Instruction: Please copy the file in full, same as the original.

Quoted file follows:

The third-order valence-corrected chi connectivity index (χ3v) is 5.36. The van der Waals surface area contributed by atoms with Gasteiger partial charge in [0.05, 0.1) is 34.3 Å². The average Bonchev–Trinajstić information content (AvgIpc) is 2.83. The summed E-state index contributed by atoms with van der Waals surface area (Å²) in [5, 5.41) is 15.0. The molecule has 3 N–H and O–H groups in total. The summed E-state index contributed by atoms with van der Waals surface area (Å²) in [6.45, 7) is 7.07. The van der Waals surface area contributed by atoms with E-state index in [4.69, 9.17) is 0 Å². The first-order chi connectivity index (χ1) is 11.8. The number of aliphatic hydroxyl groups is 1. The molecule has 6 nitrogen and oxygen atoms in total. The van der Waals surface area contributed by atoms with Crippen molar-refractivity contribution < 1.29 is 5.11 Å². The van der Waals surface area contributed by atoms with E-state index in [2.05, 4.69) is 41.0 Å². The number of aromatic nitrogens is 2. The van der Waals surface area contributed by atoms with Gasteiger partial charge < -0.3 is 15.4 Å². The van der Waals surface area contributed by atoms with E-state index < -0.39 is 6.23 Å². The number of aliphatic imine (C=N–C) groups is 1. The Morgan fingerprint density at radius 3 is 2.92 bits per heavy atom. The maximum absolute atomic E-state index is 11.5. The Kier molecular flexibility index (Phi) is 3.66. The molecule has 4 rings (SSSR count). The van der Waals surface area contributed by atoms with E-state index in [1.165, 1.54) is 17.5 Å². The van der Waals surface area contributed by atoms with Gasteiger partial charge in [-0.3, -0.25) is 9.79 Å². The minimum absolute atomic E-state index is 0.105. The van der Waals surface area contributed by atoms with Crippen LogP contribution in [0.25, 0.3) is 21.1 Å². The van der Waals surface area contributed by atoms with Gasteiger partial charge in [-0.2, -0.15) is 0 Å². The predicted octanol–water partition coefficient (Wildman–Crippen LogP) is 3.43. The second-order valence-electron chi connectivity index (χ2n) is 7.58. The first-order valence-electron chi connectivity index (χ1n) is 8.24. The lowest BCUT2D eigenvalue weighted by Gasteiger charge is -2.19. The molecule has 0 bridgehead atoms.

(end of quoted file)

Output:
The third-order valence-corrected chi connectivity index (χ3v) is 5.36. The van der Waals surface area contributed by atoms with Gasteiger partial charge in [0.05, 0.1) is 34.3 Å². The average Bonchev–Trinajstić information content (AvgIpc) is 2.83. The summed E-state index contributed by atoms with van der Waals surface area (Å²) in [5, 5.41) is 15.0. The molecule has 3 N–H and O–H groups in total. The summed E-state index contributed by atoms with van der Waals surface area (Å²) in [6.45, 7) is 7.07. The van der Waals surface area contributed by atoms with E-state index in [4.69, 9.17) is 0 Å². The first-order chi connectivity index (χ1) is 11.8. The number of aliphatic hydroxyl groups is 1. The molecule has 6 nitrogen and oxygen atoms in total. The van der Waals surface area contributed by atoms with Crippen molar-refractivity contribution < 1.29 is 5.11 Å². The van der Waals surface area contributed by atoms with E-state index in [2.05, 4.69) is 41.0 Å². The number of aromatic nitrogens is 2. The van der Waals surface area contributed by atoms with Gasteiger partial charge < -0.3 is 15.4 Å². The van der Waals surface area contributed by atoms with E-state index < -0.39 is 6.23 Å². The number of aliphatic imine (C=N–C) groups is 1. The Morgan fingerprint density at radius 3 is 2.92 bits per heavy atom. The maximum absolute atomic E-state index is 11.5. The Kier molecular flexibility index (Phi) is 3.66. The molecule has 4 rings (SSSR count). The van der Waals surface area contributed by atoms with E-state index in [1.165, 1.54) is 17.5 Å². The van der Waals surface area contributed by atoms with Gasteiger partial charge in [-0.3, -0.25) is 9.79 Å². The minimum absolute atomic E-state index is 0.105. The van der Waals surface area contributed by atoms with Crippen LogP contribution in [0.25, 0.3) is 21.1 Å². The van der Waals surface area contributed by atoms with Gasteiger partial charge in [-0.2, -0.15) is 0 Å². The predicted octanol–water partition coefficient (Wildman–Crippen LogP) is 3.43. The second-order valence-electron chi connectivity index (χ2n) is 7.58. The first-order valence-electron chi connectivity index (χ1n) is 8.24. The lowest BCUT2D eigenvalue weighted by Gasteiger charge is -2.19. The molecule has 0 bridgehead atoms.